Imagine yourself in a place where hot-blooded political activism is not a parlor game, where disgust over gerrymandering and voter suppression is largely absent, and where searing first-hand memories of Act 10 protests are few.
In other words, some place far removed from Madison’s bubble of liberal activists.
This place would be dominated by apolitical middle-class voters who may or may not be big admirers of our state government, but who do expect it to function in their interests and to help their children pursue their dreams.
This column, a final argument for Tony Evers as our next governor and for Tammy Baldwin’s re-election to the U.S. Senate, is intended for such voters who live well outside Madison.
My core assertion is that — whatever the avalanche of silly negative ads by Americans for Prosperity or other euphemistically named conservative groups — there is nothing sinister about either Evers or Baldwin.
No, they are humble, authentic, common-sense public servants whose core goal is to make government work on behalf of everyone in Wisconsin regardless of net worth or ZIP code.
It’s tempting to focus on their Republican foes.
Evers’ opponent, Gov. Scott Walker, has pushed an unabashedly extreme far-right agenda to benefit his career for eight years. Baldwin’s opponent, state Sen. Leah Vukmir, is apparently just another grievance-based GOP cultural warrior whose dream is to be another rubber stamp for President Trump.
Walker and Vukmir, it seems clear, are banking on aggressive divisiveness, throwing one charge at Evers and Baldwin after another, relenting only when internal polling suggests their latest smear isn’t sticking.
But let’s instead turn to what Evers and Baldwin represent to the politically agnostic Wisconsin voter. Let’s start with beliefs articulated by both Evers and Baldwin that government can and should play a positive role in public life.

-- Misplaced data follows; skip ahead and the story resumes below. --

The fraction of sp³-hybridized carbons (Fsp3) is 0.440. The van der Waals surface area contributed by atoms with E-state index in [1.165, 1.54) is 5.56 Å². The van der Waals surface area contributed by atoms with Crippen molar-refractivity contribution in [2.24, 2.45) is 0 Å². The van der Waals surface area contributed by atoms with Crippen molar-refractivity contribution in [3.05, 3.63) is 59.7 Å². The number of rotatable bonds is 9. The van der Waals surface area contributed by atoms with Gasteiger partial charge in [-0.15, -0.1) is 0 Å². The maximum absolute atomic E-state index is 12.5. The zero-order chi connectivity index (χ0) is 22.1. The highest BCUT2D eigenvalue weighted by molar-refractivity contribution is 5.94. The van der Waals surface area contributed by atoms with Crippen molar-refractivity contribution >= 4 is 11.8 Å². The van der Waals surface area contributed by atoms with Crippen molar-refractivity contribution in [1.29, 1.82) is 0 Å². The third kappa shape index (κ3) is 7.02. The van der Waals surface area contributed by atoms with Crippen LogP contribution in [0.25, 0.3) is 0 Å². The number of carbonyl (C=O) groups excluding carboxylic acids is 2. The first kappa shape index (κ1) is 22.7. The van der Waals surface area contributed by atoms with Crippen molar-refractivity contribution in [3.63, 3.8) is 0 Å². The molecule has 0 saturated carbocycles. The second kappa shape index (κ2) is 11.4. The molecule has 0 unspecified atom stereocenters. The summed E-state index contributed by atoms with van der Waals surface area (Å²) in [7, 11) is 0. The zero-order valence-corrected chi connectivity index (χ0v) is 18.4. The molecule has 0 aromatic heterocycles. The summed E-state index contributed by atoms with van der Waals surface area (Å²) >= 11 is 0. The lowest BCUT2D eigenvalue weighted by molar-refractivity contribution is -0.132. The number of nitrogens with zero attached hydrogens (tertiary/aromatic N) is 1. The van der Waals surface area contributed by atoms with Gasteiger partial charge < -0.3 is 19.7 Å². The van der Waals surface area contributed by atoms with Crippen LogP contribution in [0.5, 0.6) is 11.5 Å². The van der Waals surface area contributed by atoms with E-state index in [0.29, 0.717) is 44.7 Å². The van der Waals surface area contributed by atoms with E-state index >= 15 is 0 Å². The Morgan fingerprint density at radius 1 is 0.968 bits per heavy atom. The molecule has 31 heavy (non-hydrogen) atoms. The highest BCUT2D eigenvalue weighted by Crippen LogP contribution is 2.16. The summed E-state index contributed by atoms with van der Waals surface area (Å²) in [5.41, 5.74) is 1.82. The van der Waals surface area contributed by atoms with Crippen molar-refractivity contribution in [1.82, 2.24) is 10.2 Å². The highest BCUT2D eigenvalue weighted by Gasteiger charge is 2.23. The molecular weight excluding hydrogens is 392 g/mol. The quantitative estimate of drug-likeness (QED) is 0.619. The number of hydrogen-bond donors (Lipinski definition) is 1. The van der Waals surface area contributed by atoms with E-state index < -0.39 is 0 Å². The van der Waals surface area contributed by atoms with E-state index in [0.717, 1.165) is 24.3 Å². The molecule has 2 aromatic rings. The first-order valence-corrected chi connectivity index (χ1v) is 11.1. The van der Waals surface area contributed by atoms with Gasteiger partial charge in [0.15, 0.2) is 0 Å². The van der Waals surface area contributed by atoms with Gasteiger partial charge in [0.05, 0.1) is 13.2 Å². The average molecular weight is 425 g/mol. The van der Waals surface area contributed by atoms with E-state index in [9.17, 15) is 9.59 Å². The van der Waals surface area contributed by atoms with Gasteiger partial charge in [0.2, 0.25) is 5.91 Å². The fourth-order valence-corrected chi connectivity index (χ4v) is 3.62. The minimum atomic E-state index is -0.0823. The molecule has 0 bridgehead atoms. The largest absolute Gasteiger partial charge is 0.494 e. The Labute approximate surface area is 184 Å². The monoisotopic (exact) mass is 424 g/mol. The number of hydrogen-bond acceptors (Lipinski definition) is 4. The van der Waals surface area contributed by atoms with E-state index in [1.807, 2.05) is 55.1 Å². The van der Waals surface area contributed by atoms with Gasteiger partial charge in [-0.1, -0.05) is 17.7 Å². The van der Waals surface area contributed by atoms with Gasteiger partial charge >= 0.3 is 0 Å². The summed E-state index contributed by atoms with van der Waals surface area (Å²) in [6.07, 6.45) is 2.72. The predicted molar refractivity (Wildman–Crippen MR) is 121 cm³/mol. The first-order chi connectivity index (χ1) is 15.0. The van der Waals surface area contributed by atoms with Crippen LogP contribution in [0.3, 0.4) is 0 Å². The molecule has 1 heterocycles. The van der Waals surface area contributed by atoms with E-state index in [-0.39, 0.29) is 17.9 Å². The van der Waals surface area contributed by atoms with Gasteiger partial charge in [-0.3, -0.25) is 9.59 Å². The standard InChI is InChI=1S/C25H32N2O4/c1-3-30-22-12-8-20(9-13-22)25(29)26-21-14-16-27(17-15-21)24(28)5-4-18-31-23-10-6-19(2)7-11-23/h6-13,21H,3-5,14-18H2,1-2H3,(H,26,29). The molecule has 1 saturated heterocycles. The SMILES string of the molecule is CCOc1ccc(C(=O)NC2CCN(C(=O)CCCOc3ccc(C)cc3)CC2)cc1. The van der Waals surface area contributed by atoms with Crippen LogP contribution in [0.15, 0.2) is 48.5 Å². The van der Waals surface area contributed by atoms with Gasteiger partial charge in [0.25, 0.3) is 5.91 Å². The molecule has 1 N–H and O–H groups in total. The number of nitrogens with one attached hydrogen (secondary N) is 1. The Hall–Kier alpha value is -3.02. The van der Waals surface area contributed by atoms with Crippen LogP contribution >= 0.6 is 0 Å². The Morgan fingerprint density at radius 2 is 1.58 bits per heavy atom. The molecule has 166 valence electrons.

In the gubernatorial race, it seems clear that — after eight years of Walker — people are not getting what they want and need from state government.
While Walker has pledged gigantic subsidies for Foxconn Technology Group of Taiwan and showered tax breaks and relaxed regulations on Wisconsin’s most successful capitalists, there have been only peanuts for workers.
Meanwhile, Walker has continued the cultural fights — urban versus rural, white versus non-white, rich versus poor, union versus nonunion, and on and on. He always reverts to his “divide and conquer” tactic, how he famously characterized his anti-union efforts.
What is missing under Walker? Dependable and affordable health care, adequate funding for public education at all levels and crucial investment in our roads, bridges and other infrastructure.
“Scott Walker has managed to make these debates about unions or about cultural issues or about taxes for his entire time on the statewide stage,” charged a Democratic operative I talked with.
By contrast, Evers, the state superintendent of public instruction and a lifelong educator, exudes humility and earnestness. At 66 and as a survivor of a life-threatening esophageal cancer, he has no political ambition beyond making state government function again.